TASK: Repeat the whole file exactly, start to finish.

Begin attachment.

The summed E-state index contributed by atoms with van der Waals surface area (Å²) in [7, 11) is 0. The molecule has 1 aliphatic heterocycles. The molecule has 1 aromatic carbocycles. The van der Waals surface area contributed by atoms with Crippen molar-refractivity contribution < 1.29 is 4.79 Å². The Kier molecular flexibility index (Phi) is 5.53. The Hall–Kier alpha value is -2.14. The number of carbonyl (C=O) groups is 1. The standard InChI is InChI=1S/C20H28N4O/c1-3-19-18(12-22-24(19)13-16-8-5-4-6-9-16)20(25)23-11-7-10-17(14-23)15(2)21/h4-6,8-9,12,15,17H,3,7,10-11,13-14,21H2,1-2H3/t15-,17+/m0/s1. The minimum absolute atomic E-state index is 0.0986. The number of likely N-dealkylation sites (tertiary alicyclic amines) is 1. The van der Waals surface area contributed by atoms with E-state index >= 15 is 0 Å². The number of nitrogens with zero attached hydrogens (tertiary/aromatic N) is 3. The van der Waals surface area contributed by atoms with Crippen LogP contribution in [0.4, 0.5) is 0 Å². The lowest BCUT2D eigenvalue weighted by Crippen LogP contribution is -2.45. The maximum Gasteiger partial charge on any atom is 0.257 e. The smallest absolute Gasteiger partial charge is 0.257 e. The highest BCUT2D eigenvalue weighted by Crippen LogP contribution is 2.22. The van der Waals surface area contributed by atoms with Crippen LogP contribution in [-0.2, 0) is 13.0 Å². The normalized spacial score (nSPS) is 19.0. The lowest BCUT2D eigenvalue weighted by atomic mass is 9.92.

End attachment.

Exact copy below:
The summed E-state index contributed by atoms with van der Waals surface area (Å²) in [7, 11) is 0. The molecule has 1 aliphatic heterocycles. The molecule has 1 aromatic carbocycles. The van der Waals surface area contributed by atoms with Crippen molar-refractivity contribution < 1.29 is 4.79 Å². The Kier molecular flexibility index (Phi) is 5.53. The Hall–Kier alpha value is -2.14. The number of carbonyl (C=O) groups is 1. The standard InChI is InChI=1S/C20H28N4O/c1-3-19-18(12-22-24(19)13-16-8-5-4-6-9-16)20(25)23-11-7-10-17(14-23)15(2)21/h4-6,8-9,12,15,17H,3,7,10-11,13-14,21H2,1-2H3/t15-,17+/m0/s1. The minimum absolute atomic E-state index is 0.0986. The number of likely N-dealkylation sites (tertiary alicyclic amines) is 1. The van der Waals surface area contributed by atoms with E-state index >= 15 is 0 Å². The number of nitrogens with zero attached hydrogens (tertiary/aromatic N) is 3. The van der Waals surface area contributed by atoms with Crippen LogP contribution in [0.4, 0.5) is 0 Å². The lowest BCUT2D eigenvalue weighted by Crippen LogP contribution is -2.45. The maximum Gasteiger partial charge on any atom is 0.257 e. The smallest absolute Gasteiger partial charge is 0.257 e. The highest BCUT2D eigenvalue weighted by Crippen LogP contribution is 2.22. The van der Waals surface area contributed by atoms with Crippen LogP contribution in [-0.2, 0) is 13.0 Å². The normalized spacial score (nSPS) is 19.0. The lowest BCUT2D eigenvalue weighted by atomic mass is 9.92.